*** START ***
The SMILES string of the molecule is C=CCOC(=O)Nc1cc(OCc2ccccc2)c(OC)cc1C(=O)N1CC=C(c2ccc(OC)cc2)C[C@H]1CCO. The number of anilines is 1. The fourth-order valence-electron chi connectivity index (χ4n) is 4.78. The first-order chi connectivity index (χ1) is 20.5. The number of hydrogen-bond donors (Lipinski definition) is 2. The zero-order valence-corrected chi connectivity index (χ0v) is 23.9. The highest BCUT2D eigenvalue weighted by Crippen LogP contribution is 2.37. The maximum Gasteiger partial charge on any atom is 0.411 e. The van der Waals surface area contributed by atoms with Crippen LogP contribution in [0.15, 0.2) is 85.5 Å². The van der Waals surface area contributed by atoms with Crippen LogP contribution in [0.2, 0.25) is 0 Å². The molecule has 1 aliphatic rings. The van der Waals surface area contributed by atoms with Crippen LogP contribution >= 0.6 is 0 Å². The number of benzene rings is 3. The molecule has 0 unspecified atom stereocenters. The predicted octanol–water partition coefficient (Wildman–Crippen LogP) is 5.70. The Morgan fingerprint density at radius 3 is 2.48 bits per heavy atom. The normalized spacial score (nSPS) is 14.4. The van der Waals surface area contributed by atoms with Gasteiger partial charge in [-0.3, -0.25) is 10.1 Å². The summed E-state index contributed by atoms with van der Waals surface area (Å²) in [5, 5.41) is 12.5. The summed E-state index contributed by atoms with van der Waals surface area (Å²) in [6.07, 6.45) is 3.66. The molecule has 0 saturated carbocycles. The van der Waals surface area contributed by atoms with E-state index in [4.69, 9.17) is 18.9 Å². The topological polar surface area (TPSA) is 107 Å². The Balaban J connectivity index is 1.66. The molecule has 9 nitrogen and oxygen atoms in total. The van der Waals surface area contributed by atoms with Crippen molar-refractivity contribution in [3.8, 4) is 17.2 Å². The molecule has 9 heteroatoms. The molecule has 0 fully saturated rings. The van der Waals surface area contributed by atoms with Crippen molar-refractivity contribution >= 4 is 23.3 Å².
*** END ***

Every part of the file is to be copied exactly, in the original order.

The SMILES string of the molecule is C=CCOC(=O)Nc1cc(OCc2ccccc2)c(OC)cc1C(=O)N1CC=C(c2ccc(OC)cc2)C[C@H]1CCO. The number of anilines is 1. The fourth-order valence-electron chi connectivity index (χ4n) is 4.78. The first-order chi connectivity index (χ1) is 20.5. The number of hydrogen-bond donors (Lipinski definition) is 2. The zero-order valence-corrected chi connectivity index (χ0v) is 23.9. The highest BCUT2D eigenvalue weighted by Crippen LogP contribution is 2.37. The maximum Gasteiger partial charge on any atom is 0.411 e. The van der Waals surface area contributed by atoms with Crippen LogP contribution in [0.15, 0.2) is 85.5 Å². The van der Waals surface area contributed by atoms with Crippen LogP contribution in [0.2, 0.25) is 0 Å². The molecule has 1 aliphatic rings. The van der Waals surface area contributed by atoms with Crippen LogP contribution >= 0.6 is 0 Å². The number of benzene rings is 3. The molecule has 0 unspecified atom stereocenters. The predicted octanol–water partition coefficient (Wildman–Crippen LogP) is 5.70. The Morgan fingerprint density at radius 3 is 2.48 bits per heavy atom. The normalized spacial score (nSPS) is 14.4. The van der Waals surface area contributed by atoms with Gasteiger partial charge in [-0.3, -0.25) is 10.1 Å². The summed E-state index contributed by atoms with van der Waals surface area (Å²) in [5, 5.41) is 12.5. The summed E-state index contributed by atoms with van der Waals surface area (Å²) in [6.07, 6.45) is 3.66. The molecule has 0 saturated carbocycles. The van der Waals surface area contributed by atoms with E-state index in [4.69, 9.17) is 18.9 Å². The topological polar surface area (TPSA) is 107 Å². The Balaban J connectivity index is 1.66. The molecule has 9 nitrogen and oxygen atoms in total. The van der Waals surface area contributed by atoms with Crippen molar-refractivity contribution in [3.8, 4) is 17.2 Å². The molecule has 9 heteroatoms. The molecule has 0 fully saturated rings. The van der Waals surface area contributed by atoms with Crippen molar-refractivity contribution >= 4 is 23.3 Å².